"...While leading his formation over the enemy's lines he was attacked by twelve enemy machines, two of which he shot down. On the following day, when in charge of a patrol, he attacked seven enemy triplanes, drove down one out of control, and forced three others to land. On another occasion, while in charge of a patrol, he was attacked by a large number of enemy scouts; owing to his skilful flying his observer succeeded in shooting down one of the enemy machines, which broke up in the air. He always showed the greatest coolness and courage in action, and, as a flight commander, led his formation with splendid courage and determination.[8]

Hughes was again withdrawn to training duties in England.[2]

List of aerial victories[edit | edit source]

See also Aerial victory standards of World War I

Unconfirmed victories denoted "u/c".

No. Date/time Aircraft Foe Result Location Notes
1 21 February 1918 Bristol F.2b Fighter German two-seater Destroyed Vicinity of Armentières, France Observer/gunner: Hugh Claye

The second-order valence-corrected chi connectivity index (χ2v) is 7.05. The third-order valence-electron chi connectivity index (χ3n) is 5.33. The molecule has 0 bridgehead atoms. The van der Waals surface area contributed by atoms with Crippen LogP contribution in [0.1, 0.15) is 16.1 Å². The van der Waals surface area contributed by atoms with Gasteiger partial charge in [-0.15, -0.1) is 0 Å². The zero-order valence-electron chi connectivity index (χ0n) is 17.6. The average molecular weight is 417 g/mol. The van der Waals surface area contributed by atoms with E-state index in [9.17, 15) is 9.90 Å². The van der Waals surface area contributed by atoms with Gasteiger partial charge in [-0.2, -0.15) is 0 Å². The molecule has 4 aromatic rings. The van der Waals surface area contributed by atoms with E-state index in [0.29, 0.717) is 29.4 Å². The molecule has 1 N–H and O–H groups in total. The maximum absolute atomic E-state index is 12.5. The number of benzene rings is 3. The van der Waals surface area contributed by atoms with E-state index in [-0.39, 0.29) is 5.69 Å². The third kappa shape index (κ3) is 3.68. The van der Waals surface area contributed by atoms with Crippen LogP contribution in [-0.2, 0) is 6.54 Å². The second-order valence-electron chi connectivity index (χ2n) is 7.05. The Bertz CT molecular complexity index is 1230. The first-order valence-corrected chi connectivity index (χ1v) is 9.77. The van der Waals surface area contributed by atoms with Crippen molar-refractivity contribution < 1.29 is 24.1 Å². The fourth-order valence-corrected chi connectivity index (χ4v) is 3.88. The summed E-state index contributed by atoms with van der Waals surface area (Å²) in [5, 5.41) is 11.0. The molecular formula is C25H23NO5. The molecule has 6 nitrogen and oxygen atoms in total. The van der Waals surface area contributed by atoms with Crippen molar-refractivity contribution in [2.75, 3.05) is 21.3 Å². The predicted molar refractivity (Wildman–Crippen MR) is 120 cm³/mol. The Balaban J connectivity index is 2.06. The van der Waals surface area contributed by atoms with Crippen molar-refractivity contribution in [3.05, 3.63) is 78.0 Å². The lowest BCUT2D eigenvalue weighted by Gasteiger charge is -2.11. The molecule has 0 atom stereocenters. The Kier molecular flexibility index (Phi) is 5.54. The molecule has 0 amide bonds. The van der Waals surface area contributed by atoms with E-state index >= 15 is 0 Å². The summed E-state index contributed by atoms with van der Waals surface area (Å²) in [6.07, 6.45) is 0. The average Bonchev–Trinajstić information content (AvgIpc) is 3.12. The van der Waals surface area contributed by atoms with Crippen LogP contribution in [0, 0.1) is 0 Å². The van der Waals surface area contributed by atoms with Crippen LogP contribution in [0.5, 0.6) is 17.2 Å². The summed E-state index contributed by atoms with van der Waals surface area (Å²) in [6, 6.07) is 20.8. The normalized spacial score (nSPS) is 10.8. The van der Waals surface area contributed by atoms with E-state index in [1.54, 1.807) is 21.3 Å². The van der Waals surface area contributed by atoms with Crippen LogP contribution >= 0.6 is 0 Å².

2 10 March 1918 Bristol F.2b Fighter Albatros D.V Destroyed Observer/gunner: Hugh Claye
3 10 March 1918 Bristol F.2b Fighter Albatros D.V Driven down out of control Observer/gunner: Hugh Claye
4 11 March 1918 Bristol F.2b Fighter Fokker Triplane Driven down out of control Observer/gunner: Hugh Claye
u/c 11 March 1918 Bristol F.2b Fighter Fokker Triplane Forced to land Observer/gunner: Hugh Claye
u/c 11 March 1918 Bristol F.2b Fighter Fokker Triplane Forced to land Observer/gunner: Hugh Claye
u/c 11 March 1918 Bristol F.2b Fighter Fokker Triplane Forced to land Observer/gunner: Hugh Claye
5 13 March 1918 @ 1030 hours Bristol F.2b Fighter Pfalz D.III Driven down out of control; pilot hit East of Cambrai, France Observer/gunner: Hugh Claye
6 13 March 1918 @ 1030 hours Bristol F.2b Fighter Fokker Triplane Destroyed East of Cambrai, France Observer/gunner: Hugh Claye; victory over Lothar von Richthofen shared with Augustus Orlebar in a Sopwith Camel